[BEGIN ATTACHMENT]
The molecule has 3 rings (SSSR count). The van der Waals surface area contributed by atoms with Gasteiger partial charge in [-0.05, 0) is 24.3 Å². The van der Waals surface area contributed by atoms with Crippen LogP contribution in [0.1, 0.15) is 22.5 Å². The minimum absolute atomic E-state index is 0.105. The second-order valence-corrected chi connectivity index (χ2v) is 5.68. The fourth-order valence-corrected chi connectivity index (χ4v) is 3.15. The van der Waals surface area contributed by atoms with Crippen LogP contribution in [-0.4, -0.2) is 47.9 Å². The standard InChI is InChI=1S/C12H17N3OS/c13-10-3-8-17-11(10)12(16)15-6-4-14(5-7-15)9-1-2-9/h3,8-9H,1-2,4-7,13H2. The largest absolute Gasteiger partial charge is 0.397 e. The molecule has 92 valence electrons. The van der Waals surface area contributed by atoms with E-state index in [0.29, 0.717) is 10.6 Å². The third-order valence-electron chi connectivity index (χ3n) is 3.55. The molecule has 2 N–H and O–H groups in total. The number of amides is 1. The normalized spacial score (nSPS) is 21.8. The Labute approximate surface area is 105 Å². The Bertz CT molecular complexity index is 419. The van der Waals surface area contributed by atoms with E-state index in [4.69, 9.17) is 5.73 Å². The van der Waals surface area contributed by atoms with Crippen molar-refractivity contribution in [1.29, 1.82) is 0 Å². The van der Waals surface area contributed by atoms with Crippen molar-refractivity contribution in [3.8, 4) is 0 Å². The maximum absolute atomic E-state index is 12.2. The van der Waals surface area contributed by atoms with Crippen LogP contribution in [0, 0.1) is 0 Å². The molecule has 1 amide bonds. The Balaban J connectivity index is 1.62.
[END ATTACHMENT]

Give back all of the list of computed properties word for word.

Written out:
The molecule has 3 rings (SSSR count). The van der Waals surface area contributed by atoms with Gasteiger partial charge in [-0.05, 0) is 24.3 Å². The van der Waals surface area contributed by atoms with Crippen LogP contribution in [0.1, 0.15) is 22.5 Å². The minimum absolute atomic E-state index is 0.105. The second-order valence-corrected chi connectivity index (χ2v) is 5.68. The fourth-order valence-corrected chi connectivity index (χ4v) is 3.15. The van der Waals surface area contributed by atoms with Crippen LogP contribution in [-0.4, -0.2) is 47.9 Å². The standard InChI is InChI=1S/C12H17N3OS/c13-10-3-8-17-11(10)12(16)15-6-4-14(5-7-15)9-1-2-9/h3,8-9H,1-2,4-7,13H2. The largest absolute Gasteiger partial charge is 0.397 e. The molecule has 92 valence electrons. The van der Waals surface area contributed by atoms with E-state index in [0.29, 0.717) is 10.6 Å². The third-order valence-electron chi connectivity index (χ3n) is 3.55. The molecule has 2 N–H and O–H groups in total. The number of amides is 1. The normalized spacial score (nSPS) is 21.8. The Labute approximate surface area is 105 Å². The Bertz CT molecular complexity index is 419. The van der Waals surface area contributed by atoms with E-state index in [4.69, 9.17) is 5.73 Å². The van der Waals surface area contributed by atoms with Crippen molar-refractivity contribution in [1.29, 1.82) is 0 Å². The van der Waals surface area contributed by atoms with Crippen molar-refractivity contribution in [3.8, 4) is 0 Å². The maximum absolute atomic E-state index is 12.2. The van der Waals surface area contributed by atoms with Crippen LogP contribution in [0, 0.1) is 0 Å². The molecule has 1 amide bonds. The Balaban J connectivity index is 1.62.